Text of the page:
NEW YORK ( MainStreet) — Approximately two in three credit cardholders will opt to use cash often for purchases of less than five dollars, according to a new CreditCards.com report.

The tendency to use cash increases sharply with age. Almost eight in ten credit cardholders age 50 and older prefer to use cash for small transactions. For cardholders between ages 18 and 49, it's virtually a dead heat between cash with 52% who prefer it and credit/debit cards with 46% who use it.

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The youngest cardholders, or those who are 18- to 29-year-olds, are the only age group to prefer plastic. Millennials with credit cards prefer debit over credit by a ratio of nearly three to one. Among all cardholders, debit outpaces credit by a two to one margin.

"The question is whether millennials will eventually embrace credit as they age and their financial situations change," said Matt Schulz, a senior industry analyst for CreditCards.com. "I believe they will due in a large part to the more lucrative rewards programs and better consumer protections from credit cards."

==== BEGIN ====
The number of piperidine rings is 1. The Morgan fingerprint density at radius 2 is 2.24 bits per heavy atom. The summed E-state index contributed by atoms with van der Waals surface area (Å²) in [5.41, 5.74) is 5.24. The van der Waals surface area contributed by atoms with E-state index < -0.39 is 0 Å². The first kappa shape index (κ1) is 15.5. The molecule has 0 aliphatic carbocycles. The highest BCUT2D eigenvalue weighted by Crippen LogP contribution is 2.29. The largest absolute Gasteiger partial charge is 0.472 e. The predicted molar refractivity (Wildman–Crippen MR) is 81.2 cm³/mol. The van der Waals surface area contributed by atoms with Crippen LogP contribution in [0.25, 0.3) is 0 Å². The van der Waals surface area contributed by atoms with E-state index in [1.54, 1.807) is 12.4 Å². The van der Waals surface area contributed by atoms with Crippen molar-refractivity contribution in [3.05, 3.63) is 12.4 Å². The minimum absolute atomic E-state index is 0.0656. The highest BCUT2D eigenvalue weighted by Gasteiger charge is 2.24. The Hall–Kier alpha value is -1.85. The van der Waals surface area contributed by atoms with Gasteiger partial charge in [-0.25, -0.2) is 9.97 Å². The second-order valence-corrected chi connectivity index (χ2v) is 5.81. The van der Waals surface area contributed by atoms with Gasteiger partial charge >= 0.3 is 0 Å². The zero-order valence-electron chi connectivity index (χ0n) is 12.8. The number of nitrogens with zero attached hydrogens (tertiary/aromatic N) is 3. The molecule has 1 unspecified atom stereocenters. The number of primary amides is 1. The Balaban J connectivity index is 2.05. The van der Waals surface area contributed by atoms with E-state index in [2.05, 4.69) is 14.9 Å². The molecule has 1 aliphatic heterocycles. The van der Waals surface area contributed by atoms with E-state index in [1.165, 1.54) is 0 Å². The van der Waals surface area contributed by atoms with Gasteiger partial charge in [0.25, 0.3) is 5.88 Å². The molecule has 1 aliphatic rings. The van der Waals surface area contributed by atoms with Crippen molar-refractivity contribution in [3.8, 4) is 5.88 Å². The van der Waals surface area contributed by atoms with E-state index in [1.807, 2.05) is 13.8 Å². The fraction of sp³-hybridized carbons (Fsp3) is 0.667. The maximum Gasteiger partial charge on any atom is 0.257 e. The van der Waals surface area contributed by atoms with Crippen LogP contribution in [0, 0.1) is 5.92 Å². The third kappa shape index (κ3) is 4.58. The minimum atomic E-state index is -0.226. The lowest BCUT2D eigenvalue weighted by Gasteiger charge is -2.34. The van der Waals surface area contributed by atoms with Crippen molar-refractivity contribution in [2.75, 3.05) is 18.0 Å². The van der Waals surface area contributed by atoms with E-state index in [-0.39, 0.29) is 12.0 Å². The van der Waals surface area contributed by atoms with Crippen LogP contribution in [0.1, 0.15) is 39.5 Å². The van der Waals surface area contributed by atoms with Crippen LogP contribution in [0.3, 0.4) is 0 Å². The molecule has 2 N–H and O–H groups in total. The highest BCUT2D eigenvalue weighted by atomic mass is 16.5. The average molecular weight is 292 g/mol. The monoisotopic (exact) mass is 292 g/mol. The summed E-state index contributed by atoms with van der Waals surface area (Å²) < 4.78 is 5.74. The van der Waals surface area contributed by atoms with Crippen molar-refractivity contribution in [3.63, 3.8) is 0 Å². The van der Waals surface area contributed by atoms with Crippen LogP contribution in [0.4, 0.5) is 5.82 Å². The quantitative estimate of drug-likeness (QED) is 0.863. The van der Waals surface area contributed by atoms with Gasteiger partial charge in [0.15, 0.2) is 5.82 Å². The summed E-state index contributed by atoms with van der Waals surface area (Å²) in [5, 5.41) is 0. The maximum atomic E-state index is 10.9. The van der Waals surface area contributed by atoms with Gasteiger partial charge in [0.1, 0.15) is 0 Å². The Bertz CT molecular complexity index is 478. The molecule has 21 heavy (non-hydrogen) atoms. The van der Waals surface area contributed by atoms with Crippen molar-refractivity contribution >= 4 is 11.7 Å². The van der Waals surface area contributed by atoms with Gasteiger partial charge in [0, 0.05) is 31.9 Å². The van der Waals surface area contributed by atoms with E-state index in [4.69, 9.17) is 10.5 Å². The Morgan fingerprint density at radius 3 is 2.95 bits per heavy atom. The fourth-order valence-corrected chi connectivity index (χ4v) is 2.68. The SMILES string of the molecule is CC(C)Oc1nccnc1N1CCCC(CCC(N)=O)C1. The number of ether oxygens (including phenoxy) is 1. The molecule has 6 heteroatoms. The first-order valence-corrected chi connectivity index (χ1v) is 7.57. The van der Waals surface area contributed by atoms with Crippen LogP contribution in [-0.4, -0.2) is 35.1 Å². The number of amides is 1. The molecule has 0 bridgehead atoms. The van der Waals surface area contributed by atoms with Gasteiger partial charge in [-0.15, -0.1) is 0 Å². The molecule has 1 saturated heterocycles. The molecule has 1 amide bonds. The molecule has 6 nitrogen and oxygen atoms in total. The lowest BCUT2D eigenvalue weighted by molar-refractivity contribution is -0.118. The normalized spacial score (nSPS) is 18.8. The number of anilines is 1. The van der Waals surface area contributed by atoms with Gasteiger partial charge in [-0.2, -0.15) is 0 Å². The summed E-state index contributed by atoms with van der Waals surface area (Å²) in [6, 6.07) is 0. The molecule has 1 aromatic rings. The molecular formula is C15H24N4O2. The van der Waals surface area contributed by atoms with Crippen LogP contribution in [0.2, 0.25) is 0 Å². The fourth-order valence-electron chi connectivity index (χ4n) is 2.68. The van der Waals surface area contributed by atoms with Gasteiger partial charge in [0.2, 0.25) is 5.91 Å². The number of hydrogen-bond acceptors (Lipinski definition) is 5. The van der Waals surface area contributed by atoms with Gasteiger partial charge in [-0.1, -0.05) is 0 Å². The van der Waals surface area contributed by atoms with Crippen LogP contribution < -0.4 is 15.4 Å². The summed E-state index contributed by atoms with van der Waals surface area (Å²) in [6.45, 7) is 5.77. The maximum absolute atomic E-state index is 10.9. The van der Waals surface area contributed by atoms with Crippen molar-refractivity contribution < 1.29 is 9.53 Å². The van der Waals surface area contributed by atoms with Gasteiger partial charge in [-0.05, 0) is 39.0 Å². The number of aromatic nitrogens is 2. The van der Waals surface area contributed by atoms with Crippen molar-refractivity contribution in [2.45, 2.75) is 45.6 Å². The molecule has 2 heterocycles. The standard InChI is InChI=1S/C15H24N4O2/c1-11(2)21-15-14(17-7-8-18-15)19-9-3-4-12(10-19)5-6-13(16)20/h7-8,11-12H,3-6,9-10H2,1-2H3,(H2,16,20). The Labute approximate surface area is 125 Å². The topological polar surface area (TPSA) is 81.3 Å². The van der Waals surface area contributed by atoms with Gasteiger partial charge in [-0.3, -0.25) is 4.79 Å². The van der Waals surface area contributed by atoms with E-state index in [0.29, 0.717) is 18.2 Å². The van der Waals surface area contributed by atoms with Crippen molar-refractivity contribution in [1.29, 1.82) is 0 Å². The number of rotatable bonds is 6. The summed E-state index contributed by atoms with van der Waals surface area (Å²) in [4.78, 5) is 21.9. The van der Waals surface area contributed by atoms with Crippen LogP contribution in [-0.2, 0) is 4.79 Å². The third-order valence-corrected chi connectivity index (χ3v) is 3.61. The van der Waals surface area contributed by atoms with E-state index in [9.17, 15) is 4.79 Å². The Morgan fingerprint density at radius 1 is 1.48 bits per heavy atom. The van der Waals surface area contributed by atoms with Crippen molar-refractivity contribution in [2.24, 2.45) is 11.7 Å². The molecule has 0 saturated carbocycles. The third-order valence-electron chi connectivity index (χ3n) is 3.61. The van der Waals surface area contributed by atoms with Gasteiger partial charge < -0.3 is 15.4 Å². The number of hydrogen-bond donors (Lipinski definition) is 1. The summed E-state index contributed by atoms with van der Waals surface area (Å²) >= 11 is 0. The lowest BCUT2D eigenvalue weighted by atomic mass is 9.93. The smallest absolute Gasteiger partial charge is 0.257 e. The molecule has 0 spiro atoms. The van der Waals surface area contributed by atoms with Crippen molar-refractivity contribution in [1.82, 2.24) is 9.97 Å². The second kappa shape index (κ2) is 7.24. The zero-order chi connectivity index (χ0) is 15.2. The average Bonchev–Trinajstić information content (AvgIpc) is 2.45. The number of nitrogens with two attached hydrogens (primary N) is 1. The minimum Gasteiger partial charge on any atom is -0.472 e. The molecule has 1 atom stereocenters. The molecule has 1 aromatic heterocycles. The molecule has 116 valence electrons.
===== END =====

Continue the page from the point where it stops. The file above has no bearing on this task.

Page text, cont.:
Using cash to pay for daily purchases has its rewards, because it can be a quick transaction and helps some consumers budget better, he said.

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Credit cards are a much better option than debit cards because if fraud occurs and you need access to the money, it can take banks an average of a week to refund the funds, Schulz said.

For some consumers, there is less middle ground and some choose to pay for everything with a credit card to build up rewards while others refuse to use credit cards for any purchases to control their spending, he said.

"It can be an all or nothing," Schulz said. "It was interesting to see how much of a divide there was generationally."

As more retailers accept mobile payments and the Millennial generation becomes older and more financially stable and secure in their jobs, the number of people who will use cash will likely decrease, he said.

"It would make sense more of them might gravitate toward using credit cards to get things like rewards," Schulz said. "It will be interesting to see where that ends up."

The survey also found that cash is the preferred payment method for almost eight in ten rural cardholders versus just 62% of city dwellers and suburbanites. Cardholders without children under 18 are 10 percentage points more likely to use cash than those with young children. More information is available here.

Consumers who prefer to use cash frequently for purchases are one step ahead, said Gail Cunningham, spokesperson for the National Foundation for Credit Counseling. People who live on a cash basis never have to worry about payment due dates, paying late fees or interest or being overdrawn.